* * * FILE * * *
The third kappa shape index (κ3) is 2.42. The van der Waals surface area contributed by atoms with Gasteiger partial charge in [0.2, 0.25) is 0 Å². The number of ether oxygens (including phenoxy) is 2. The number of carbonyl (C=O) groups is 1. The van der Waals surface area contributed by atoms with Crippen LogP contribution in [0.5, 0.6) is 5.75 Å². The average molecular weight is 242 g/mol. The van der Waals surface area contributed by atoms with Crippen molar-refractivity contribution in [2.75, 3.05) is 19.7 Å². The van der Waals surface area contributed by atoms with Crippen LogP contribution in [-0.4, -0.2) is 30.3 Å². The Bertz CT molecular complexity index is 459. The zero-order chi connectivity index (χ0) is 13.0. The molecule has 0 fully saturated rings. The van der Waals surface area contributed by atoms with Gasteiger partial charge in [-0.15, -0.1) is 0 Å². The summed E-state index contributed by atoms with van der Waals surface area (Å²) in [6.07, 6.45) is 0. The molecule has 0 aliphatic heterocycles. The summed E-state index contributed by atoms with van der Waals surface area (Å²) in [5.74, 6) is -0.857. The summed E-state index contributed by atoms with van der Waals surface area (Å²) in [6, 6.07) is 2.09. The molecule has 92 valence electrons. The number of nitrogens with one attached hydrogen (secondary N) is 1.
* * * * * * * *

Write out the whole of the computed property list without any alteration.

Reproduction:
The third kappa shape index (κ3) is 2.42. The van der Waals surface area contributed by atoms with Gasteiger partial charge in [0.2, 0.25) is 0 Å². The number of ether oxygens (including phenoxy) is 2. The number of carbonyl (C=O) groups is 1. The van der Waals surface area contributed by atoms with Crippen LogP contribution in [0.5, 0.6) is 5.75 Å². The average molecular weight is 242 g/mol. The van der Waals surface area contributed by atoms with Crippen molar-refractivity contribution in [2.75, 3.05) is 19.7 Å². The van der Waals surface area contributed by atoms with Crippen LogP contribution in [-0.4, -0.2) is 30.3 Å². The Bertz CT molecular complexity index is 459. The zero-order chi connectivity index (χ0) is 13.0. The molecule has 0 fully saturated rings. The van der Waals surface area contributed by atoms with Gasteiger partial charge in [-0.15, -0.1) is 0 Å². The summed E-state index contributed by atoms with van der Waals surface area (Å²) in [6.07, 6.45) is 0. The molecule has 0 aliphatic heterocycles. The summed E-state index contributed by atoms with van der Waals surface area (Å²) in [5.74, 6) is -0.857. The summed E-state index contributed by atoms with van der Waals surface area (Å²) in [6, 6.07) is 2.09. The molecule has 92 valence electrons. The number of nitrogens with one attached hydrogen (secondary N) is 1.